1. While I whole heartedly agree with you, cars aren’t going in that direction. It won’t be too long before all the crappy gadgets are going to be stock and not optional. Or almost as bad, when it becomes more expensive to “downgrade”. Those with manual locking hubs will know what I mean. Or…. When that crap is required by law. Did you catch anything in the new requirement to have backup cameras? Yeah, another custom $1000 part ready to fail at the turn of a hat.

      So good luck on that thinking, but that boat is sinking. :(

  4. So, do you think an open source car (i.e. all software and hardware) is feasible? How would the tooling get built? If not, what’s the next best thing?

    I’d love to have one, but what would it take to get the ball rolling?

  5. Pulling a wire from the fuse box and installing a remote fuse/switch risks burning your car down in case of a fault.

    Because the lenght of wire and the switch provide additional series resistance, which may limit the current to below where the fuse would burn, or may slow it down enough that things catch fire before it does.

    His insurance company will love this hack.

    1. Not on something this simple and lower power, as long as the wire and switch used are designed for this.

      Assuming the radio is on a 15A fuse, any switch rated at 20A or higher and 12-10 awg wire should be just fine.

      I think the problem is putting it in the glove box unprotected. It should have a cover like an airplane switch.

  6. It’s “just” Consumerism: You’re reaping what you’ve sown.

    Moral of the story: Your patriotic self-delusion (ooops I mean reason) does not negate a LONG track record of woeful/non-existent QA, even if you put both hands over your ears and shout “LA-LA-LA-LA-LA-I’m-NOT-Listening”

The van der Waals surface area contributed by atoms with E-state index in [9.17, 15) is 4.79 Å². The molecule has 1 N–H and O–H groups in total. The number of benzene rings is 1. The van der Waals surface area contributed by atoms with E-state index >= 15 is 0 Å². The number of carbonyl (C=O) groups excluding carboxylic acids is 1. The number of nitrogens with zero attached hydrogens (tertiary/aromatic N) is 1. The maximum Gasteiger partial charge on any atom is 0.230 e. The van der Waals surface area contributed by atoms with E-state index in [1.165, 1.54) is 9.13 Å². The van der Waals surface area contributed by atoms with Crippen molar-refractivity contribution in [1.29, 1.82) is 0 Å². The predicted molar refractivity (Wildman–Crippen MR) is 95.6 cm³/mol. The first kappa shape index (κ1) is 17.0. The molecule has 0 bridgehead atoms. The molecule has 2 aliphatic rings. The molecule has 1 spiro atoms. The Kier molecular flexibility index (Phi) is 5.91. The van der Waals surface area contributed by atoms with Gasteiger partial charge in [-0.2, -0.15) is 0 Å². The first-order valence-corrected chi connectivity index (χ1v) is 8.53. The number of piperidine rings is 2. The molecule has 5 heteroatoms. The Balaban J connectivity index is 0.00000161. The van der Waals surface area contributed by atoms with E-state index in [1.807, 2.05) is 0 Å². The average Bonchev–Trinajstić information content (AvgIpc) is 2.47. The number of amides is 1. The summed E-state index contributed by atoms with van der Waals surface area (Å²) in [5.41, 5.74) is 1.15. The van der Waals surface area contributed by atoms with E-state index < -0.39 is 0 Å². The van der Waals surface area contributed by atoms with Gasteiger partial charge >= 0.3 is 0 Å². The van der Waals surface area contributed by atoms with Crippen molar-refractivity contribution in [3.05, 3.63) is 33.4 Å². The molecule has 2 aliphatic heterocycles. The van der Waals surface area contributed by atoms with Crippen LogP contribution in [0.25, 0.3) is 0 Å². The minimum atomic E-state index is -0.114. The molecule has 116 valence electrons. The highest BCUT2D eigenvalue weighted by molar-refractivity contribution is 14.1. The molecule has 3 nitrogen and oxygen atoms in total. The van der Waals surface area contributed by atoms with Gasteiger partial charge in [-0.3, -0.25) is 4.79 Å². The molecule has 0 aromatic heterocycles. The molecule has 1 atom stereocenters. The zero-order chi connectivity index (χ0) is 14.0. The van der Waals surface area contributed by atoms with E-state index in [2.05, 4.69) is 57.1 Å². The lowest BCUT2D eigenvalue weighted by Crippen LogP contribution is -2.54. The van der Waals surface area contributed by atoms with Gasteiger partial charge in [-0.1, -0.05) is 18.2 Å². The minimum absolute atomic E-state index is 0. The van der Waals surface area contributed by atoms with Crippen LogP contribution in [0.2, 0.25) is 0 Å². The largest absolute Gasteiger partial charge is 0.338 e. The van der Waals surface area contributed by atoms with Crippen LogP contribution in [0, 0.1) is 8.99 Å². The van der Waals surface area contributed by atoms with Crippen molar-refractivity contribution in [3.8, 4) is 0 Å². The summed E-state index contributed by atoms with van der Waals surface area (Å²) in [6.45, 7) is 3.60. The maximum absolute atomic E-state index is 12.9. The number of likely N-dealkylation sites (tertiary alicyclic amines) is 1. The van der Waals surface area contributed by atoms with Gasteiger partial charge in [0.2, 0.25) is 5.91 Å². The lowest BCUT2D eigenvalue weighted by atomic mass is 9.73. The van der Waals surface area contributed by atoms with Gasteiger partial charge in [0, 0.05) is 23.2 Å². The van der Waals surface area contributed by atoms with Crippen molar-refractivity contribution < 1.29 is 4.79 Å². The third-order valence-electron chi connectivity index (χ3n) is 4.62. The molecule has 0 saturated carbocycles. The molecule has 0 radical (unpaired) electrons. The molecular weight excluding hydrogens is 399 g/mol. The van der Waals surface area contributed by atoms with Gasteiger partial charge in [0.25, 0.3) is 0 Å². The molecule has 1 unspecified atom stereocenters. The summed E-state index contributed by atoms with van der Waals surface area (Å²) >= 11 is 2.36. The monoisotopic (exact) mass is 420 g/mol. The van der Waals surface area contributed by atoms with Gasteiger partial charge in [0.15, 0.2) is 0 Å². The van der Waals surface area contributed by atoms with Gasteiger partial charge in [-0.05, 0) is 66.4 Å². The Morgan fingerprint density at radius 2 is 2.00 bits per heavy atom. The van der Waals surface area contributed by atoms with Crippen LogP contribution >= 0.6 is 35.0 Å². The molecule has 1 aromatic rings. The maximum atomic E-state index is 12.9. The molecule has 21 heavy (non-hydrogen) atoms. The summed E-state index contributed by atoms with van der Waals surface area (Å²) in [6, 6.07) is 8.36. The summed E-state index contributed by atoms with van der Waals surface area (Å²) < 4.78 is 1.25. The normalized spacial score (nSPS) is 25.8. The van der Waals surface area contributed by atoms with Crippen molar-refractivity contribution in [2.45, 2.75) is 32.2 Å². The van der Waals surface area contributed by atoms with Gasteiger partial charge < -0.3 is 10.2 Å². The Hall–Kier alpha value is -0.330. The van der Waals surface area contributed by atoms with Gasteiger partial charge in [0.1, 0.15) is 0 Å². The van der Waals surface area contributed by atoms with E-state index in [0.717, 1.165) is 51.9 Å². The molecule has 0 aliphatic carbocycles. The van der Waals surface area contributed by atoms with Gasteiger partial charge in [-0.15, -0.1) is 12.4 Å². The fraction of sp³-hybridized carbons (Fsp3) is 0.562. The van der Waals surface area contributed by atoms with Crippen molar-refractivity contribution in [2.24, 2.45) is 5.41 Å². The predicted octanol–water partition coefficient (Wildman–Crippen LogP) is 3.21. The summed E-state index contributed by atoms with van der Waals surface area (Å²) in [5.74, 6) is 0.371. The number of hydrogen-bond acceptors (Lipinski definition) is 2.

Ford is perhaps the original “WalMart” where everything is build down to a price and NOT up to a standard.

  7. Ah, its so easy all those electronics. If they only used a ‘duino, if they only used linux, if they only… Have any of you actually seen what goes into engineering any kind of system for mass market let alone an automobile? Automotive electronics are subjected to every extreme of environment. You can’t even start to imagine. Expecting any automobile to work without fault is asking a lot, let alone something with a computer in it and expecting it to work for years without a fault. Yes, yes, your iphone works fine without fail ( likely not, I restart mine once every week at least), And is it left in the freezing cold or the burning sun for hours if not days at a time? I think apple would void my warranty if I did… How about tossing that linux box in a mud puddle or leaving it out in the rain Or shuttling it down a highway at 70 miles per hour in the rain? Leave your computer in a hot parking lot for a couple of hours on the pavement and then boot it up and report back to us what happens…

    I don’t work for the automotive industry but I do work in a certain electronics field on things than CAN NOT FAIL, EVER. I laugh at the comments from people that think it’s soooo easy to make electrons behave how ever they like and things must operate 100% – 100% of the time. Keep smoking that crack pipe, it’s helping you.

    1. The computer would only experience heat and jarring inside the vehicle. We’re not talking about the rest of the system you’re equating. To make this route of computer isn’t hard, as it’s not the hardware that’s failing it’s the software, again sometime you’re falsely equating. This is all about Microsoft and the software devs at Ford.